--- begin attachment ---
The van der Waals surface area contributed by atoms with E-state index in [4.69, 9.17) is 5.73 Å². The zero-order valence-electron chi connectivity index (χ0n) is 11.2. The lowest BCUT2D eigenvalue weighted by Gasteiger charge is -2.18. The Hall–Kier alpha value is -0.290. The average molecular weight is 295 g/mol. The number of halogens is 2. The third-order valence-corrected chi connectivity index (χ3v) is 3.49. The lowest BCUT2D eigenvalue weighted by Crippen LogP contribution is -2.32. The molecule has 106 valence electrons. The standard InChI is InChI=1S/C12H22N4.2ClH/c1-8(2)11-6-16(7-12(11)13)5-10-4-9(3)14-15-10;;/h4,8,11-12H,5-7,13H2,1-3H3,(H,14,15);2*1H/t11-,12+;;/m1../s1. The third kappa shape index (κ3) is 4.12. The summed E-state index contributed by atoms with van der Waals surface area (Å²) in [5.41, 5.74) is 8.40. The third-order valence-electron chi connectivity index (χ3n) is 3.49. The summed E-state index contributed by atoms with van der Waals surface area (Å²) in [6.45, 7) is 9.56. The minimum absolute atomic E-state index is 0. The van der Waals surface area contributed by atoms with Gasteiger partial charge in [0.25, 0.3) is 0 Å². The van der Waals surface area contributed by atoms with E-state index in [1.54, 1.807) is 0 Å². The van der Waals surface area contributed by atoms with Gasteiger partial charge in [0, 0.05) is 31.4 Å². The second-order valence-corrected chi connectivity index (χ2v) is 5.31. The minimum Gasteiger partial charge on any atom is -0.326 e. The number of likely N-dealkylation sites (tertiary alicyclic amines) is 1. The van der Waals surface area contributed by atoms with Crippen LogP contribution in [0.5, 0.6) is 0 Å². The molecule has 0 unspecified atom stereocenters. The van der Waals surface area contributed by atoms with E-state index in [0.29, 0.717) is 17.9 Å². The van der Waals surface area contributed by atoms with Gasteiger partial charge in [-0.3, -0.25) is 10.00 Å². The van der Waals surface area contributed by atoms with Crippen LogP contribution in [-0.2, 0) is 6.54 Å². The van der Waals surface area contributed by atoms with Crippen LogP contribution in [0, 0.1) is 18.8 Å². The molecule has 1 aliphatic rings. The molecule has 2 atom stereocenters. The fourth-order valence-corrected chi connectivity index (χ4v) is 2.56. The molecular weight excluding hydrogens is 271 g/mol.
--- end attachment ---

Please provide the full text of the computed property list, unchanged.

The van der Waals surface area contributed by atoms with E-state index in [4.69, 9.17) is 5.73 Å². The zero-order valence-electron chi connectivity index (χ0n) is 11.2. The lowest BCUT2D eigenvalue weighted by Gasteiger charge is -2.18. The Hall–Kier alpha value is -0.290. The average molecular weight is 295 g/mol. The number of halogens is 2. The third-order valence-corrected chi connectivity index (χ3v) is 3.49. The lowest BCUT2D eigenvalue weighted by Crippen LogP contribution is -2.32. The molecule has 106 valence electrons. The standard InChI is InChI=1S/C12H22N4.2ClH/c1-8(2)11-6-16(7-12(11)13)5-10-4-9(3)14-15-10;;/h4,8,11-12H,5-7,13H2,1-3H3,(H,14,15);2*1H/t11-,12+;;/m1../s1. The third kappa shape index (κ3) is 4.12. The summed E-state index contributed by atoms with van der Waals surface area (Å²) in [5.41, 5.74) is 8.40. The third-order valence-electron chi connectivity index (χ3n) is 3.49. The summed E-state index contributed by atoms with van der Waals surface area (Å²) in [6.45, 7) is 9.56. The minimum absolute atomic E-state index is 0. The van der Waals surface area contributed by atoms with Gasteiger partial charge in [0.25, 0.3) is 0 Å². The van der Waals surface area contributed by atoms with E-state index in [1.54, 1.807) is 0 Å². The van der Waals surface area contributed by atoms with Gasteiger partial charge in [0, 0.05) is 31.4 Å². The second-order valence-corrected chi connectivity index (χ2v) is 5.31. The minimum Gasteiger partial charge on any atom is -0.326 e. The number of likely N-dealkylation sites (tertiary alicyclic amines) is 1. The van der Waals surface area contributed by atoms with Crippen LogP contribution in [0.5, 0.6) is 0 Å². The molecule has 0 unspecified atom stereocenters. The van der Waals surface area contributed by atoms with E-state index in [0.29, 0.717) is 17.9 Å². The van der Waals surface area contributed by atoms with Gasteiger partial charge in [-0.3, -0.25) is 10.00 Å². The van der Waals surface area contributed by atoms with Crippen LogP contribution in [-0.2, 0) is 6.54 Å². The van der Waals surface area contributed by atoms with Crippen LogP contribution in [0, 0.1) is 18.8 Å². The molecule has 1 aliphatic rings. The molecule has 2 atom stereocenters. The fourth-order valence-corrected chi connectivity index (χ4v) is 2.56. The molecular weight excluding hydrogens is 271 g/mol.